By Noah Hubbell
By Kiernan Maletsky
By Tom Murphy
By Noah Hubbell
By Alex Distefano
By Darryl Smyers
By Jon Solomon
By Britt Chester
The songs recorded by the talented quartet called Luscious Jackson feature some of the freshest, least categorizable music heard during the past several years. But because the four bandmembers are all women, they're finding that getting respect from the male-dominated rock press isn't easy. They've gotten great reviews for their debut EP, 1992's In Search of Manny, but too many of the articles about the group actually are glorified fashion spreads--and guitarist/ vocalist Gabby Glaser isn't too happy about it.
"We need to put our foot down about that," Glaser says. "Let's say a magazine wants to do their own photos of you. They bring in a stylist and try to dress you up like little dolls and put their own kind of makeup on you. Since we're new to this, we go in and let them do it. And then the magazine comes out and we see the pictures, and we're like, `Fuck this. This is not what we look like at all. This makes us look like a bunch of asswipes.'"
Accurate musical portraits of Glaser and cohorts (bassist/vocalist Jill Cunniff, keyboardist Vivian Trimble and drummer Kate Schellenbach) are equally hard to come by. Because some of the band's vocals are spoken or chanted rather than sung, for example, various critics have dubbed Luscious Jackson a rap band. Glaser calls this description "irritating, because it's always mixed in with this white-girl thing. It's like, `Wow, she's a girl. And she's white. And she raps. She's in a white-girl rap band.' It's that or they call us the female Beastie Boys, which isn't true, either."
The Beastie comparisons are impossible to avoid. The Luscious Jackson players have been friends with the Boys for years, having grown up together in the same New York-area neighborhood. Schellenbach even served as the Beasties' first percussionist during the days when the band was more into punk than funk. More recently, Luscious Jackson signed to the Grand Royal imprint, overseen by, yes, the Beastie Boys. "It's a good thing, being on their label," Glaser admits. "They give us a lot of creative freedom and trust us to do what we want to do."
For the most part, the connection ends there. In Search of Manny is no clone of the Beasties' raucous, wild, spacy style; rather, it's a casual amalgam of sounds that touches plenty of bases without staying on any of them for long. The disc's lead track, "Let Yourself Get Down," sports a handful of samples and spoken/rapped vocals, but strangely melodic singing also drifts in and out of the sonic stew. "Life of Leisure" is even weirder, an atmospheric jazz/funk mood piece, while "Bam-Bam" and "Satellite" (the only cuts on the EP featuring Schellenbach's live drumming) catch a rock-pop groove that's seductive but never capitulates to girl-group stereotypes.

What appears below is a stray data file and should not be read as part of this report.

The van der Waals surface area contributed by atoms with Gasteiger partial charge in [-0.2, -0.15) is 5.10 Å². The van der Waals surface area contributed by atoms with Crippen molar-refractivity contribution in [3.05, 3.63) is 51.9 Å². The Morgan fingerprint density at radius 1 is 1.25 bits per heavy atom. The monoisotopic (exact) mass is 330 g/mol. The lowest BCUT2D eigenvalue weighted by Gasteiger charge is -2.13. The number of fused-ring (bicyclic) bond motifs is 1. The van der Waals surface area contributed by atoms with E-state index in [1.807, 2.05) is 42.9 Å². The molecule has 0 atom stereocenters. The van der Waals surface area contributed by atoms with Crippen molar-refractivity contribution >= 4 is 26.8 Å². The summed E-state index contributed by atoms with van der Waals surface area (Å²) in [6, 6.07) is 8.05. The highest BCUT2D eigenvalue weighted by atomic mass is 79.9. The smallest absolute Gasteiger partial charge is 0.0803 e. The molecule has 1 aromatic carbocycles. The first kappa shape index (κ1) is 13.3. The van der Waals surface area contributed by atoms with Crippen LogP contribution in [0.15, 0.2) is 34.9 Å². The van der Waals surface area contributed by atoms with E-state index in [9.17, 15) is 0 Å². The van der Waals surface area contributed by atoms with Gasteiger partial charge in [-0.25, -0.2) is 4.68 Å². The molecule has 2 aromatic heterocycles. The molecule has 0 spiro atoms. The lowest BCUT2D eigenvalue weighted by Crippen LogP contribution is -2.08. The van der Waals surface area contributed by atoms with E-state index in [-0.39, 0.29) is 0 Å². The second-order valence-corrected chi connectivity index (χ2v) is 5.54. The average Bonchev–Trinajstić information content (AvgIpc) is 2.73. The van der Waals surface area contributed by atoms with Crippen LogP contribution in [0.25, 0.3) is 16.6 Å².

The result of this aggregation of influences is varied and ambitious. Glaser, however, insists that the group achieved this musical success mostly by accident. "I don't know if we ever thought consciously that we were doing something new," she says. "We were just happy how it came out. We experimented with a lot of samples--that was really exciting--and then we'd play live over it. It was amazing to us that you could take sounds from five different records, tiny snippets, and make something totally different out of them."
The rough, unpolished quality of the EP is no studio trick: The majority of the tunes on Manny are demo recordings that Glaser says she and Cunniff doubted would ever be heard outside their apartments. "The first three songs, especially, we never thought would be on a record," she notes. "But [Beastie Boy] Mike D listened to them and said, `Cool. Let's put that out. It's good enough.'"
Indeed it was. The independently pressed and issued EP quickly gained enough attention from fans and the media to convince Capitol Records, the Beasties' distributor, to rerelease Manny nationally in 1993. It proved to be a good decision; the disc was named best EP of last year in the annual Pazz and Jop poll conducted by the Village Voice. Clearly, Luscious Jackson needed to hit the road to capitalize on this kind of attention, even though it had never been a band in the strictest sense. On the original recording, Trimble and Schellenbach were sidewomen, rather than bandmembers, and, Glaser adds, "I started playing guitar when I was really young, but I never thought I'd have the guts to play in front of people."
She found a way. The quartet wound up on tours with Bettie Seveert, Urge Overkill and the Breeders, charming audiences with an ultra-relaxed stage demeanor and goofy cheerleader-rejects choreography. And this summer Luscious is part of the Lollapalooza festival's second stage. Glaser says she doesn't feel slighted by this assignment: "We're just happy to be there. I guess you can't play the main stage until you've arrived, and if arriving means you've sold a whole lot of records, we haven't yet."
In the meantime Luscious is preparing for the August 23 release of Natural Ingredients, its first full-length album. A pre-release three-song sampler of the recording finds the group taking a logical step forward lyrically and musically. "City Song" is a slinky, insinuating conglomeration of rap, jazz and who knows what built around Cunniff's lazy, cogent observations; "Deep Shag" is a catchy number that's as close to radio-friendly as this act has yet come; and "Energy Sucker" is a spare, surprisingly nasty soul track. Slick it's not. "We like things to seem a little more immediate," Glaser concedes. "We like the sounds of records--actual vinyl records--over any completely clean, CD-like precision. We like a little grime."